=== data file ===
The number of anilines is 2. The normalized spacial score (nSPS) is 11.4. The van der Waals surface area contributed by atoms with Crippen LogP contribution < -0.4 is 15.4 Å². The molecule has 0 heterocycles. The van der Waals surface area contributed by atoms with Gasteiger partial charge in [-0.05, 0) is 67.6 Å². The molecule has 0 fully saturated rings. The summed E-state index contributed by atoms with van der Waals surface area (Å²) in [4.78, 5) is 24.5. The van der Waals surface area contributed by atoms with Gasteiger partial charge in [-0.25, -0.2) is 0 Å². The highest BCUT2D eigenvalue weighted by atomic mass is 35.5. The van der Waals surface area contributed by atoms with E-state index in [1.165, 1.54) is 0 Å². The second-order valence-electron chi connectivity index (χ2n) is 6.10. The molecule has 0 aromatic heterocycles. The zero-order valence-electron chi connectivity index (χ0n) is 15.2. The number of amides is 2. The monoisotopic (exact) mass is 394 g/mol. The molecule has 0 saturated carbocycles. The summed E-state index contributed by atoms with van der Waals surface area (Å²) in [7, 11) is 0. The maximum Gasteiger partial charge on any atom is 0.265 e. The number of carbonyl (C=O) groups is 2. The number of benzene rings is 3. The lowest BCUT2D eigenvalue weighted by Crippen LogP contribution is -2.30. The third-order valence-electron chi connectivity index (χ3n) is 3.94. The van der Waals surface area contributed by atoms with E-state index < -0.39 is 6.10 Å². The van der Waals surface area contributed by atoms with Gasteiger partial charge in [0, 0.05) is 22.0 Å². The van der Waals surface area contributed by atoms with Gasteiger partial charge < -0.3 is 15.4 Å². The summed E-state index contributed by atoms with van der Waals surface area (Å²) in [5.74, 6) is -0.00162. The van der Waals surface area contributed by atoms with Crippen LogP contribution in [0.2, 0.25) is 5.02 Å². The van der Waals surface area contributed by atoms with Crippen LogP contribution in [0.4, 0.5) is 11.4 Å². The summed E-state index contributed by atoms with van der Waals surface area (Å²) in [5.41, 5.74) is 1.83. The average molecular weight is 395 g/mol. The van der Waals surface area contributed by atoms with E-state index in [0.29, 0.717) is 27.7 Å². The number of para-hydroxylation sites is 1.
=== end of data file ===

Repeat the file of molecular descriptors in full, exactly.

The number of anilines is 2. The normalized spacial score (nSPS) is 11.4. The van der Waals surface area contributed by atoms with Crippen LogP contribution < -0.4 is 15.4 Å². The molecule has 0 heterocycles. The van der Waals surface area contributed by atoms with Gasteiger partial charge in [-0.05, 0) is 67.6 Å². The molecule has 0 fully saturated rings. The summed E-state index contributed by atoms with van der Waals surface area (Å²) in [4.78, 5) is 24.5. The van der Waals surface area contributed by atoms with Gasteiger partial charge in [-0.25, -0.2) is 0 Å². The highest BCUT2D eigenvalue weighted by atomic mass is 35.5. The van der Waals surface area contributed by atoms with E-state index in [1.165, 1.54) is 0 Å². The second-order valence-electron chi connectivity index (χ2n) is 6.10. The molecule has 0 aromatic heterocycles. The zero-order valence-electron chi connectivity index (χ0n) is 15.2. The number of amides is 2. The monoisotopic (exact) mass is 394 g/mol. The molecule has 0 saturated carbocycles. The summed E-state index contributed by atoms with van der Waals surface area (Å²) in [7, 11) is 0. The maximum Gasteiger partial charge on any atom is 0.265 e. The number of carbonyl (C=O) groups is 2. The number of benzene rings is 3. The lowest BCUT2D eigenvalue weighted by Crippen LogP contribution is -2.30. The third-order valence-electron chi connectivity index (χ3n) is 3.94. The van der Waals surface area contributed by atoms with E-state index < -0.39 is 6.10 Å². The van der Waals surface area contributed by atoms with Gasteiger partial charge in [0, 0.05) is 22.0 Å². The van der Waals surface area contributed by atoms with Gasteiger partial charge < -0.3 is 15.4 Å². The summed E-state index contributed by atoms with van der Waals surface area (Å²) in [5.74, 6) is -0.00162. The van der Waals surface area contributed by atoms with Crippen LogP contribution in [0.2, 0.25) is 5.02 Å². The van der Waals surface area contributed by atoms with Crippen LogP contribution in [0.4, 0.5) is 11.4 Å². The summed E-state index contributed by atoms with van der Waals surface area (Å²) in [5.41, 5.74) is 1.83. The average molecular weight is 395 g/mol. The van der Waals surface area contributed by atoms with E-state index in [0.29, 0.717) is 27.7 Å². The number of para-hydroxylation sites is 1.